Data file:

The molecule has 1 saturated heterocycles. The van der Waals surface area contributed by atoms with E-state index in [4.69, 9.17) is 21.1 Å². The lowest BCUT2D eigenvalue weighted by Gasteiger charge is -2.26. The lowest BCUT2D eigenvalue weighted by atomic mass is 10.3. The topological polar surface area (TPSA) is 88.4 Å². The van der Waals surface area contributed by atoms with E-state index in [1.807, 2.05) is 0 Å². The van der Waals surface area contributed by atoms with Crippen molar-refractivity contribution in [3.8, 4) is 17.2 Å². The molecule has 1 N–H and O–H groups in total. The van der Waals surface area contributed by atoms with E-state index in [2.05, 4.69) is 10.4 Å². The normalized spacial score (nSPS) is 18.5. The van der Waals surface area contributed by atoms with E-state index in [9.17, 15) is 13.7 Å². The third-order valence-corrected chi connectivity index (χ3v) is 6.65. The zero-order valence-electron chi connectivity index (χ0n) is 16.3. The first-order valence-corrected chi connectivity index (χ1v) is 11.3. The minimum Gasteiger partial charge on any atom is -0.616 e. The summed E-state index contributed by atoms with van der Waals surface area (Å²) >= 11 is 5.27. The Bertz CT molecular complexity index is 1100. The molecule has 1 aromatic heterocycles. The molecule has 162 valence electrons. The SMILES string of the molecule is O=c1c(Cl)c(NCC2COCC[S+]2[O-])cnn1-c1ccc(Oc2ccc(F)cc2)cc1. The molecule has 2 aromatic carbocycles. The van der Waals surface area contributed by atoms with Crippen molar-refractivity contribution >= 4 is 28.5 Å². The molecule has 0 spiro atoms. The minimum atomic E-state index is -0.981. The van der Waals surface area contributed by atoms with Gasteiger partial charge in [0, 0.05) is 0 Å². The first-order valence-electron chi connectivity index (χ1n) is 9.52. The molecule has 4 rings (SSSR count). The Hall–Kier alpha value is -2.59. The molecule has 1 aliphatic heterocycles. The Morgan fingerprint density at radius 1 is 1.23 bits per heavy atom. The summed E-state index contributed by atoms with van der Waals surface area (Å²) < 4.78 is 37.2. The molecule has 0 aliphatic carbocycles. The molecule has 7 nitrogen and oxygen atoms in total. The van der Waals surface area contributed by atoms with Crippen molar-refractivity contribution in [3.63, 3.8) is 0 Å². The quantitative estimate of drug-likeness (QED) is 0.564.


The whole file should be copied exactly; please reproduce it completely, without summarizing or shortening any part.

The molecule has 1 saturated heterocycles. The van der Waals surface area contributed by atoms with E-state index in [4.69, 9.17) is 21.1 Å². The lowest BCUT2D eigenvalue weighted by Gasteiger charge is -2.26. The lowest BCUT2D eigenvalue weighted by atomic mass is 10.3. The topological polar surface area (TPSA) is 88.4 Å². The van der Waals surface area contributed by atoms with E-state index in [1.807, 2.05) is 0 Å². The van der Waals surface area contributed by atoms with Crippen molar-refractivity contribution in [3.8, 4) is 17.2 Å². The molecule has 1 N–H and O–H groups in total. The van der Waals surface area contributed by atoms with E-state index in [2.05, 4.69) is 10.4 Å². The normalized spacial score (nSPS) is 18.5. The van der Waals surface area contributed by atoms with E-state index in [9.17, 15) is 13.7 Å². The third-order valence-corrected chi connectivity index (χ3v) is 6.65. The zero-order valence-electron chi connectivity index (χ0n) is 16.3. The first-order valence-corrected chi connectivity index (χ1v) is 11.3. The minimum Gasteiger partial charge on any atom is -0.616 e. The summed E-state index contributed by atoms with van der Waals surface area (Å²) >= 11 is 5.27. The Bertz CT molecular complexity index is 1100. The molecule has 1 aromatic heterocycles. The molecule has 162 valence electrons. The SMILES string of the molecule is O=c1c(Cl)c(NCC2COCC[S+]2[O-])cnn1-c1ccc(Oc2ccc(F)cc2)cc1. The molecule has 2 aromatic carbocycles. The van der Waals surface area contributed by atoms with Crippen molar-refractivity contribution >= 4 is 28.5 Å². The molecule has 0 spiro atoms. The minimum atomic E-state index is -0.981. The van der Waals surface area contributed by atoms with Gasteiger partial charge in [0, 0.05) is 0 Å². The first-order valence-electron chi connectivity index (χ1n) is 9.52. The molecule has 4 rings (SSSR count). The Hall–Kier alpha value is -2.59. The molecule has 1 aliphatic heterocycles. The Morgan fingerprint density at radius 1 is 1.23 bits per heavy atom. The summed E-state index contributed by atoms with van der Waals surface area (Å²) < 4.78 is 37.2. The molecule has 0 aliphatic carbocycles. The molecule has 7 nitrogen and oxygen atoms in total. The van der Waals surface area contributed by atoms with Crippen molar-refractivity contribution in [3.63, 3.8) is 0 Å². The quantitative estimate of drug-likeness (QED) is 0.564.